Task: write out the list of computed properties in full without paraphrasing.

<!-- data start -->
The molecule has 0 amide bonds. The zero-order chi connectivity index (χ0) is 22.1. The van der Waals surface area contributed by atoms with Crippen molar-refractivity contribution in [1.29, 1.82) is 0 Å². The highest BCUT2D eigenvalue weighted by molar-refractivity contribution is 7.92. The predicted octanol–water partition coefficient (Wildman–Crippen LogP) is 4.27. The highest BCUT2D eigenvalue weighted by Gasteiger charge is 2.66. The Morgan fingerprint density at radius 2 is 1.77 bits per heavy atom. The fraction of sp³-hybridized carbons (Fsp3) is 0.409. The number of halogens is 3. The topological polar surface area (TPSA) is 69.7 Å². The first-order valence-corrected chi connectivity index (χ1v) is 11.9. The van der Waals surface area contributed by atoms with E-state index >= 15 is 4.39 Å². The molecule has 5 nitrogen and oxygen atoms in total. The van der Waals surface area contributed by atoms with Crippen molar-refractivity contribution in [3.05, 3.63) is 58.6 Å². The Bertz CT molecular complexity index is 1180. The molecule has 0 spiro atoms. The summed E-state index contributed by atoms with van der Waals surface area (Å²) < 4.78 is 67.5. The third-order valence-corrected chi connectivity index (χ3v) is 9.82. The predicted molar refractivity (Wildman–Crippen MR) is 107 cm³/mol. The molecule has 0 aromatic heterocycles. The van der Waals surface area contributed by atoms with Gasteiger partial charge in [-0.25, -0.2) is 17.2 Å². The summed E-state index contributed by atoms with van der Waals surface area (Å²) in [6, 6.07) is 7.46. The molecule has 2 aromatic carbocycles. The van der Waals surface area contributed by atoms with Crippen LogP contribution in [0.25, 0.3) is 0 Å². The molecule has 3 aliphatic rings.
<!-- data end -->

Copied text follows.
The molecule has 0 amide bonds. The zero-order chi connectivity index (χ0) is 22.1. The van der Waals surface area contributed by atoms with Crippen molar-refractivity contribution in [1.29, 1.82) is 0 Å². The highest BCUT2D eigenvalue weighted by molar-refractivity contribution is 7.92. The predicted octanol–water partition coefficient (Wildman–Crippen LogP) is 4.27. The highest BCUT2D eigenvalue weighted by Gasteiger charge is 2.66. The Morgan fingerprint density at radius 2 is 1.77 bits per heavy atom. The fraction of sp³-hybridized carbons (Fsp3) is 0.409. The number of halogens is 3. The topological polar surface area (TPSA) is 69.7 Å². The first-order valence-corrected chi connectivity index (χ1v) is 11.9. The van der Waals surface area contributed by atoms with E-state index >= 15 is 4.39 Å². The molecule has 5 nitrogen and oxygen atoms in total. The van der Waals surface area contributed by atoms with Crippen molar-refractivity contribution in [3.05, 3.63) is 58.6 Å². The Bertz CT molecular complexity index is 1180. The molecule has 0 spiro atoms. The summed E-state index contributed by atoms with van der Waals surface area (Å²) < 4.78 is 67.5. The third-order valence-corrected chi connectivity index (χ3v) is 9.82. The predicted molar refractivity (Wildman–Crippen MR) is 107 cm³/mol. The molecule has 0 aromatic heterocycles. The van der Waals surface area contributed by atoms with Gasteiger partial charge in [-0.25, -0.2) is 17.2 Å². The summed E-state index contributed by atoms with van der Waals surface area (Å²) in [6, 6.07) is 7.46. The molecule has 2 aromatic carbocycles. The van der Waals surface area contributed by atoms with Crippen LogP contribution in [0.25, 0.3) is 0 Å². The molecule has 3 aliphatic rings.